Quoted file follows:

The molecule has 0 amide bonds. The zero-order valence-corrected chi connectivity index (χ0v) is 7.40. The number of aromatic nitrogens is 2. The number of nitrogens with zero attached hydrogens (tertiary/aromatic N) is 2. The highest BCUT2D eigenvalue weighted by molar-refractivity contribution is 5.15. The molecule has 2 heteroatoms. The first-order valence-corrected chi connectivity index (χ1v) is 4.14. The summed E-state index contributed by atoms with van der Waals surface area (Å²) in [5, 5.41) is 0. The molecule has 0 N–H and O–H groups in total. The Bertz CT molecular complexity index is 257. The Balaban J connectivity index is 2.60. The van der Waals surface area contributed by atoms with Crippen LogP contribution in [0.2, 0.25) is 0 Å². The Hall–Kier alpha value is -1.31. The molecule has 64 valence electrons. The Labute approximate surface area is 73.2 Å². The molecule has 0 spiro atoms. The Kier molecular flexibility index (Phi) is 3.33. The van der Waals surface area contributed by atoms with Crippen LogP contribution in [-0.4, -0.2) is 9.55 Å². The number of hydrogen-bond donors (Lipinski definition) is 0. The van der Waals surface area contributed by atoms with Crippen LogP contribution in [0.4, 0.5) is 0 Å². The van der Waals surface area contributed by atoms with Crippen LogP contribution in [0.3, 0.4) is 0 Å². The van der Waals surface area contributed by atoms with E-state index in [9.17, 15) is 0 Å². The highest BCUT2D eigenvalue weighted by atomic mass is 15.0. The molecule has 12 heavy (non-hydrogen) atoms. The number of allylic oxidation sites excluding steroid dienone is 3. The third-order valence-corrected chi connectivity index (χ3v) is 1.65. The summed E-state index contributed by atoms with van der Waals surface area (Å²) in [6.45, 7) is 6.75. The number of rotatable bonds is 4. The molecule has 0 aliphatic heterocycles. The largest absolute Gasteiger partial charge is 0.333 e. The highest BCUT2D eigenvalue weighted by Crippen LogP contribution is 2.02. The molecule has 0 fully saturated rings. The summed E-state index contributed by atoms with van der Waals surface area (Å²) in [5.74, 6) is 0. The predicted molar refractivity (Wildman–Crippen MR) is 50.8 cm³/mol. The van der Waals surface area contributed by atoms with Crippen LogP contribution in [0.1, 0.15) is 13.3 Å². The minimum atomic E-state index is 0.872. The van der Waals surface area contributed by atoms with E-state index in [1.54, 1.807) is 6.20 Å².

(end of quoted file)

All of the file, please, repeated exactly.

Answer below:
The molecule has 0 amide bonds. The zero-order valence-corrected chi connectivity index (χ0v) is 7.40. The number of aromatic nitrogens is 2. The number of nitrogens with zero attached hydrogens (tertiary/aromatic N) is 2. The highest BCUT2D eigenvalue weighted by molar-refractivity contribution is 5.15. The molecule has 2 heteroatoms. The first-order valence-corrected chi connectivity index (χ1v) is 4.14. The summed E-state index contributed by atoms with van der Waals surface area (Å²) in [5, 5.41) is 0. The molecule has 0 N–H and O–H groups in total. The Bertz CT molecular complexity index is 257. The Balaban J connectivity index is 2.60. The van der Waals surface area contributed by atoms with Crippen LogP contribution in [0.2, 0.25) is 0 Å². The Hall–Kier alpha value is -1.31. The molecule has 64 valence electrons. The Labute approximate surface area is 73.2 Å². The molecule has 0 spiro atoms. The Kier molecular flexibility index (Phi) is 3.33. The van der Waals surface area contributed by atoms with Crippen LogP contribution in [-0.4, -0.2) is 9.55 Å². The number of hydrogen-bond donors (Lipinski definition) is 0. The van der Waals surface area contributed by atoms with Crippen LogP contribution in [0.4, 0.5) is 0 Å². The van der Waals surface area contributed by atoms with Crippen LogP contribution in [0.3, 0.4) is 0 Å². The van der Waals surface area contributed by atoms with E-state index in [9.17, 15) is 0 Å². The highest BCUT2D eigenvalue weighted by atomic mass is 15.0. The molecule has 12 heavy (non-hydrogen) atoms. The number of allylic oxidation sites excluding steroid dienone is 3. The third-order valence-corrected chi connectivity index (χ3v) is 1.65. The summed E-state index contributed by atoms with van der Waals surface area (Å²) in [6.45, 7) is 6.75. The number of rotatable bonds is 4. The molecule has 0 aliphatic heterocycles. The largest absolute Gasteiger partial charge is 0.333 e. The highest BCUT2D eigenvalue weighted by Crippen LogP contribution is 2.02. The molecule has 0 fully saturated rings. The summed E-state index contributed by atoms with van der Waals surface area (Å²) in [5.74, 6) is 0. The predicted molar refractivity (Wildman–Crippen MR) is 50.8 cm³/mol. The van der Waals surface area contributed by atoms with Crippen LogP contribution in [0.1, 0.15) is 13.3 Å². The minimum atomic E-state index is 0.872. The van der Waals surface area contributed by atoms with E-state index in [1.54, 1.807) is 6.20 Å².